The penal settlements.
The first settlements were penal colonies and until 1868, when transportation ceased, a vocabulary similar to that in a slave society described the life of the convicts. A major distinction was maintained between bond and free, as in free emigrant, free native, free labourer, free servant, and the distinction between free and freed. The settlements were populated in part by convicts and the attendant military forces, in part by free settlers. Though convicts who had served their sentences or obtained pardons (known from 1822 as emancipists) became free in their own eyes and those of the law, they often had difficulty escaping the stigma of servitude and obtained only a measure of freedom, being known by the exclusives or exclusionists as free convicts or freed men.

Concomitantly, the land was explored and opened up for settlement and the stock-raising industry was developing. Squatters (stock-raisers or graziers occupying large tracts of Crown land under lease or licence) moved inland from the limits of location (the frontier of settlement) into the back country or back of beyond in search of land suitable for runs (tracts of grazing land) or stations (ranches). They looked for open land (free from forest or undergrowth), seeking open forest or open plains, and using words like brush (dense natural vegetation), bush (the distinctive Australian natural vegetation), mallee or mulga (forms of natural vegetation giving their name to their habitat), and scrub (generally, poor vegetation) to describe features of an unfamiliar environment. The stock industry employed overseers or superintendents (both convict terms), stockmen, and rouseabouts (general hands). Drovers travelled stock long distances overland, the original overlanders driving stock from New South Wales to South Australia. The importance of sheep in opening up the country and establishing a frontier society was such that the occupational vocabularies of droving and shearing figure largely in Australian literature.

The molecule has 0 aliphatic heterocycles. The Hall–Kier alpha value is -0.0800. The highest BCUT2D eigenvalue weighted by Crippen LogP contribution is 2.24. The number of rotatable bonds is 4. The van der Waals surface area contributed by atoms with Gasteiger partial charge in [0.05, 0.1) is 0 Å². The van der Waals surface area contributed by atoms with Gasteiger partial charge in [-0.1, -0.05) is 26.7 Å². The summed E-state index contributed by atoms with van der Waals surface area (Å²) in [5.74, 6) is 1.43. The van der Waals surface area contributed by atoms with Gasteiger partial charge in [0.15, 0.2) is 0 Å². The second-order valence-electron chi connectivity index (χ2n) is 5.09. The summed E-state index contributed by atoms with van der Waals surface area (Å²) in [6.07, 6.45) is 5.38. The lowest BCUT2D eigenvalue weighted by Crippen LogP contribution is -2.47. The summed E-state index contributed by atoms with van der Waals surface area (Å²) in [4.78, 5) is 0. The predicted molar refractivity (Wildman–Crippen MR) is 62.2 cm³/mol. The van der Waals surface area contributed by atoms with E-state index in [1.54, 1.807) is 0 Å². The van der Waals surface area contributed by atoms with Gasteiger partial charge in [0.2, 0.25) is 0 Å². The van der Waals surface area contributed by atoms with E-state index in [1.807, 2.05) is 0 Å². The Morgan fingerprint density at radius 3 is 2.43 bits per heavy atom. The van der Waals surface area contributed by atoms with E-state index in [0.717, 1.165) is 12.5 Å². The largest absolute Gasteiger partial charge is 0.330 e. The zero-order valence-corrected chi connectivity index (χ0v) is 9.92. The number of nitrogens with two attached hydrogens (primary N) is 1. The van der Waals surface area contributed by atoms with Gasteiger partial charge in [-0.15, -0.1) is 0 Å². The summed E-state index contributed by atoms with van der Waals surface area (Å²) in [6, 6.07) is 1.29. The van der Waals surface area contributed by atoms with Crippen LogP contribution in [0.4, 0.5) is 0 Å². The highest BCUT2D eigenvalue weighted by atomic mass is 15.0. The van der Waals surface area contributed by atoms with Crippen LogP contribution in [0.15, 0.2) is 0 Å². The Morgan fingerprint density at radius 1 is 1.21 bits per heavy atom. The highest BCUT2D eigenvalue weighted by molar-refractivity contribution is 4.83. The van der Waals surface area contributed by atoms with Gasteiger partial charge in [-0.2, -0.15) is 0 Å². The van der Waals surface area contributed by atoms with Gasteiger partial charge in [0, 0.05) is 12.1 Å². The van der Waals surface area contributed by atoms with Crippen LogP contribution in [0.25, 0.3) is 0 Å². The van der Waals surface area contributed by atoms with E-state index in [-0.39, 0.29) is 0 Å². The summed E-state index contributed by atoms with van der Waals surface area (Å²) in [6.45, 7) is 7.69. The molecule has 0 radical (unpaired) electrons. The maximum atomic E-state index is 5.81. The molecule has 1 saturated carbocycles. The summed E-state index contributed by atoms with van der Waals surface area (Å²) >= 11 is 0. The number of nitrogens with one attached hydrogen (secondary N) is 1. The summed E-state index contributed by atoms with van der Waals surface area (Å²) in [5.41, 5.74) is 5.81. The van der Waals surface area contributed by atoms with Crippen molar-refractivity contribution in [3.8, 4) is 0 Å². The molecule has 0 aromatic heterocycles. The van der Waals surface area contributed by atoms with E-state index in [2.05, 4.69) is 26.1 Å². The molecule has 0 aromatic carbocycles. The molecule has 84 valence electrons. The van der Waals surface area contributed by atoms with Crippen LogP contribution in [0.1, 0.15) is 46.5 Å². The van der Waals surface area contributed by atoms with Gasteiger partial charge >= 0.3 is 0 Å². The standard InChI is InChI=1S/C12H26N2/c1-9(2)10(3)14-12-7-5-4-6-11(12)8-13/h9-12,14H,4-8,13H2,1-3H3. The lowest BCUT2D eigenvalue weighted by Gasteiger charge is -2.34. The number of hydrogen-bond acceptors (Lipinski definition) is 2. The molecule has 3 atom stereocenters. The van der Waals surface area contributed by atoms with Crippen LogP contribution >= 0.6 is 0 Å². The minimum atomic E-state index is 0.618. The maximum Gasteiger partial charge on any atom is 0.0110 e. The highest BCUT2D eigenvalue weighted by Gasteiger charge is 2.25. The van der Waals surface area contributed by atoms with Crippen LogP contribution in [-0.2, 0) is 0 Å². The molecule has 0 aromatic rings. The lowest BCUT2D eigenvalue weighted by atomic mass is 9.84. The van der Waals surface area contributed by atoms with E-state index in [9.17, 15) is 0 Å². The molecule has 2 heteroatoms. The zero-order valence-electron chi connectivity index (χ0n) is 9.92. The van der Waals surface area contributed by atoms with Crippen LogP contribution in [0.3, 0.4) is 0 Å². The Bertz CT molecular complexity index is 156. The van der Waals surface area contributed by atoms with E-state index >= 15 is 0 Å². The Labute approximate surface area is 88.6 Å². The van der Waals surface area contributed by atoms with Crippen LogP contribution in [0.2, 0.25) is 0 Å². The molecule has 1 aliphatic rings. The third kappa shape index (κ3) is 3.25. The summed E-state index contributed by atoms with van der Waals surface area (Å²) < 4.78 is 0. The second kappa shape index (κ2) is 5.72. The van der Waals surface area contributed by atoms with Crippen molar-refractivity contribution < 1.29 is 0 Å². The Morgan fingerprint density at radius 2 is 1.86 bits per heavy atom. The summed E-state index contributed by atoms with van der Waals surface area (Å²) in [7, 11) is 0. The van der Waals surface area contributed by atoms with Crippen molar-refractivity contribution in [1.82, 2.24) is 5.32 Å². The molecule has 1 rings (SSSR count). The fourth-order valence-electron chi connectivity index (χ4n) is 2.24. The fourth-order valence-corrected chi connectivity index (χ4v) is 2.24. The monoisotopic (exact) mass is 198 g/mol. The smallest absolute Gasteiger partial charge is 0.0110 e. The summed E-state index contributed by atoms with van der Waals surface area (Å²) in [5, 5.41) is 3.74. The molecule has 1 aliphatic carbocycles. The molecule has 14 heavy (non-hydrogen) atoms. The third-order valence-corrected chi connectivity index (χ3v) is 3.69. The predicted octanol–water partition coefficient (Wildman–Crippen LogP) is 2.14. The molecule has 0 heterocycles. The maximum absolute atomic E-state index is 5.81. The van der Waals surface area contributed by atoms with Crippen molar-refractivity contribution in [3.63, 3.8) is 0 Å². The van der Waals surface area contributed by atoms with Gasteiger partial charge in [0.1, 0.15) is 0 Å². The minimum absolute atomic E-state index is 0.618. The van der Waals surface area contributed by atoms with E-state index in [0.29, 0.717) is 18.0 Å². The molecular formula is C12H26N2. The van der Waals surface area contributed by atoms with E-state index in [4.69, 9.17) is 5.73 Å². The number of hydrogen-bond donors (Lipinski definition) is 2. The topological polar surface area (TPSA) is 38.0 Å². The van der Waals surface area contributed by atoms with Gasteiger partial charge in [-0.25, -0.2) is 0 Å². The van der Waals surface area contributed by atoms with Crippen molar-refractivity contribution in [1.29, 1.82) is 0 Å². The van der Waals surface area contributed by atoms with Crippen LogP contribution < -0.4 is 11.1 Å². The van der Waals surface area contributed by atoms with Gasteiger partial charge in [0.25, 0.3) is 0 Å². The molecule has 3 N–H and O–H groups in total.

The goldfields.
Gold was discovered in the 1850s, leading to movement between the Californian, Australian, and New Zealand goldfields. Rushes (first used of the sudden escape of a number of convicts and then of the sudden movement of a number of miners to a particular place or goldfield) followed when a prospector (gold-finder, gold-hunter, gold-seeker) made a find and established a claim. A number of mining terms originated in Australia, but many are shared with other varieties of English, and the importance of the discovery of gold, and of the rushes that followed, lies in the mobility it encouraged and the effect of this on the homogeneity of the accent.

A growing sense of national identity was fostered by involvement in the First World War. The line between formal and informal usage is perhaps less rigidly drawn in Australia than elsewhere, colloquialisms being more generally admissible than in Britain. In informal usage, the suffixes -ie or -y and -o or -oh are freely attached to short base words (roughie a trick, tinnie a can of beer, bottle-oh a bottle merchant, plonko an addict of plonk or cheap wine, smoko a work break) and clippings (Aussie an Australian, arvo an afternoon, barbie a barbecue, Chrissy Christmas, compo workers’ compensation, derro a derelict or down-and-out, reffo a refugee).